University of Michigan research
African-Americans and Hispanics with major depressive disorder are less likely to get antidepressants than Caucasian patients, and Medicare and Medicaid patients are less likely to get the newest generation of antidepressants.
For the second straight year, the University of Michigan ranks first in research and development spending among the nation’s public universities and colleges, according to the latest numbers from the U.S. National Science Foundation.
A new policy in Michigan that encourages local governments to collaborate and combine operations appears to be working, but it also carries a risk of producing unintended consequences, a new survey by the University of Michigan reports.
Although women continue to lag behind men in pay, the gender wage gap has narrowed considerably since the 1960s. Now a new University of Michigan study is the first to quantify the impact of the pill on women’s labor market advances.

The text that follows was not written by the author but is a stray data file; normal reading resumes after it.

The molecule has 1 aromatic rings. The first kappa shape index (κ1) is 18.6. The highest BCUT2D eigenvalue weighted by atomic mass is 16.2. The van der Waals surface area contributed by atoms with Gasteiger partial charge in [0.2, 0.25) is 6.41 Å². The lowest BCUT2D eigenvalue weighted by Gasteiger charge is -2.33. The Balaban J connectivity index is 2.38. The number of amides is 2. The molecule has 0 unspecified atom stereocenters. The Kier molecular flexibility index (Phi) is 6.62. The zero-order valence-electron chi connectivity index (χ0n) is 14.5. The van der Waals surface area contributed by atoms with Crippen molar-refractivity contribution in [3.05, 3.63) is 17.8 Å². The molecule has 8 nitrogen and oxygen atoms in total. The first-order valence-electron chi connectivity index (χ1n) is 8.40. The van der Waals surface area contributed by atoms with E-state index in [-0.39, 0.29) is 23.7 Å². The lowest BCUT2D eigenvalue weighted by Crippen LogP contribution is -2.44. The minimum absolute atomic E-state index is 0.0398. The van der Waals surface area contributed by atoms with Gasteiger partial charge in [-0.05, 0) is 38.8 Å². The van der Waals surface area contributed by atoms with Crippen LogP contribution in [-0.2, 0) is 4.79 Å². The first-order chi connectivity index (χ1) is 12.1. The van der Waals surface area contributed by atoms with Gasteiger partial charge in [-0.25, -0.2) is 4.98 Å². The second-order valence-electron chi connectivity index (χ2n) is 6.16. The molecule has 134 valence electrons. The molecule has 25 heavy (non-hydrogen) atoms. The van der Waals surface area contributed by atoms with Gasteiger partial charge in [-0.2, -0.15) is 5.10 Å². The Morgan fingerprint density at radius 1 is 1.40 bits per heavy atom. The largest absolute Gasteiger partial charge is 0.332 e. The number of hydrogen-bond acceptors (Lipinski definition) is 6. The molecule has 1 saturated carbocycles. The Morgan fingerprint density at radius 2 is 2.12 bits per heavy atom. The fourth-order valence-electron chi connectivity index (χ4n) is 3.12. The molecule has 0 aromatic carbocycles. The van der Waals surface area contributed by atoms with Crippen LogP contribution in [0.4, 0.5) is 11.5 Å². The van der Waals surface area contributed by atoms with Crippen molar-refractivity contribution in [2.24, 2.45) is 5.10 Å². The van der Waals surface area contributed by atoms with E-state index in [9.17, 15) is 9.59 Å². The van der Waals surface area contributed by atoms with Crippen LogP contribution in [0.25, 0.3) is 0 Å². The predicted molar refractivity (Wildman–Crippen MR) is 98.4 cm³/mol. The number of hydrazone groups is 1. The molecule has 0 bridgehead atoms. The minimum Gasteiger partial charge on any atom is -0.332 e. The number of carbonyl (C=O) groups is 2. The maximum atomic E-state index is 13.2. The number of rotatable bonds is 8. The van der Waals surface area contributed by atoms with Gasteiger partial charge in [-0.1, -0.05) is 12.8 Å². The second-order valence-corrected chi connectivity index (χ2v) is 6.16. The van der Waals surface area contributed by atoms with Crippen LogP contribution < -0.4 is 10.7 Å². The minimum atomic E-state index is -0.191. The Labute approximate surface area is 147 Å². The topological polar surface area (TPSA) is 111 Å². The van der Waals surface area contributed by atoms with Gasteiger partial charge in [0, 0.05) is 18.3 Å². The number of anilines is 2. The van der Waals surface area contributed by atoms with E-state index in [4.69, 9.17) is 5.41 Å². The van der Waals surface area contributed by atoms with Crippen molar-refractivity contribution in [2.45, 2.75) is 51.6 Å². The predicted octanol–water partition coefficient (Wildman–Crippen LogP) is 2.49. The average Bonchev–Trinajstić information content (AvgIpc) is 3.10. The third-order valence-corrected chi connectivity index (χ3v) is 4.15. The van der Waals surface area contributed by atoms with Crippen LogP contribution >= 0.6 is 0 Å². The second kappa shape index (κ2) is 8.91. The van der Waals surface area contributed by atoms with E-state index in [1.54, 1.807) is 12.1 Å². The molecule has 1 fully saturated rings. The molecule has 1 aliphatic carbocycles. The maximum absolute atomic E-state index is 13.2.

Within the “envelopes” of commercial and residential buildings rests the promise of major, new energy efficiencies in the built-environment, according to University of Michigan researchers.
Teachers and parents matter more than peers in keeping adolescents engaged in school, according to a new study that counters the widespread belief that peers matter most in the lives of adolescents.
What does a solar storm sound like? Take a listen in this video at http://youtu.be/S-saaAyaW0c. It’s a “sonification” of measurements from two spacecraft during the most recent stormThe eerie sounds came from Robert Alexander, a UM design science doctoral student
Neuroimaging for stroke patients may be unnecessarily costly and redundant, contributing to rising costs nationwide for stroke care, according to University of Michigan research.
That cougar in the bar wearing Eau De Available cologne is just following a strategy that works all the way down the food chain to the humble fruit fly. And that “old man smell” is a turn-off among the bugs, too.
Though paper wasps have brains less than a millionth the size of humans’, they have evolved specialized face-learning abilities analogous to the system used by humans, according to a University of Michigan evolutionary biologist and one of her graduate students.